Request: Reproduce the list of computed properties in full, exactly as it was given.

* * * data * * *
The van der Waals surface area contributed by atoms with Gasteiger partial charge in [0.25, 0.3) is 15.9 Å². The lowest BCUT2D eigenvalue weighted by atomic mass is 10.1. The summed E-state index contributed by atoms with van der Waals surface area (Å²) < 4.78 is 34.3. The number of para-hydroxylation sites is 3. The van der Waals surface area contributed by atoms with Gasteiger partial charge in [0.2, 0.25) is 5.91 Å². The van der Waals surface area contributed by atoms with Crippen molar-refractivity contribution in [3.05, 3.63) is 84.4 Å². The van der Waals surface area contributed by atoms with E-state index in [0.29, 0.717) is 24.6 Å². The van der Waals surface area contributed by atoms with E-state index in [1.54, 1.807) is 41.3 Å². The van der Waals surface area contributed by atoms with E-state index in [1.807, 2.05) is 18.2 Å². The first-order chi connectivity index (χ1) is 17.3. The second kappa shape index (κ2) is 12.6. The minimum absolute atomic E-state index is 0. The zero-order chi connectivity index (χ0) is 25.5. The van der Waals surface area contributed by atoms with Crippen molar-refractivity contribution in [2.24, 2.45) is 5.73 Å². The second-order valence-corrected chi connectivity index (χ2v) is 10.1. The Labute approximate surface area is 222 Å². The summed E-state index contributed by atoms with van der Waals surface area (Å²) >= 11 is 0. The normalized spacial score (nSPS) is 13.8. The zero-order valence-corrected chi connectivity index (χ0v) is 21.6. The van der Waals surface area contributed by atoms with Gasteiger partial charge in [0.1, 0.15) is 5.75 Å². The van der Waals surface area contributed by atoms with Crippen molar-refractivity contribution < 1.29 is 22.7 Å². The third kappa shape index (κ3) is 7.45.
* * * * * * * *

The van der Waals surface area contributed by atoms with Gasteiger partial charge in [0.25, 0.3) is 15.9 Å². The lowest BCUT2D eigenvalue weighted by atomic mass is 10.1. The summed E-state index contributed by atoms with van der Waals surface area (Å²) < 4.78 is 34.3. The number of para-hydroxylation sites is 3. The van der Waals surface area contributed by atoms with Gasteiger partial charge in [0.2, 0.25) is 5.91 Å². The van der Waals surface area contributed by atoms with Crippen molar-refractivity contribution in [3.05, 3.63) is 84.4 Å². The van der Waals surface area contributed by atoms with E-state index in [0.29, 0.717) is 24.6 Å². The van der Waals surface area contributed by atoms with E-state index in [1.54, 1.807) is 41.3 Å². The van der Waals surface area contributed by atoms with E-state index in [1.807, 2.05) is 18.2 Å². The first-order chi connectivity index (χ1) is 17.3. The second kappa shape index (κ2) is 12.6. The minimum absolute atomic E-state index is 0. The zero-order chi connectivity index (χ0) is 25.5. The van der Waals surface area contributed by atoms with Crippen molar-refractivity contribution in [2.24, 2.45) is 5.73 Å². The second-order valence-corrected chi connectivity index (χ2v) is 10.1. The Labute approximate surface area is 222 Å². The summed E-state index contributed by atoms with van der Waals surface area (Å²) >= 11 is 0. The normalized spacial score (nSPS) is 13.8. The zero-order valence-corrected chi connectivity index (χ0v) is 21.6. The van der Waals surface area contributed by atoms with Gasteiger partial charge in [0.1, 0.15) is 5.75 Å². The van der Waals surface area contributed by atoms with Crippen molar-refractivity contribution < 1.29 is 22.7 Å². The third kappa shape index (κ3) is 7.45.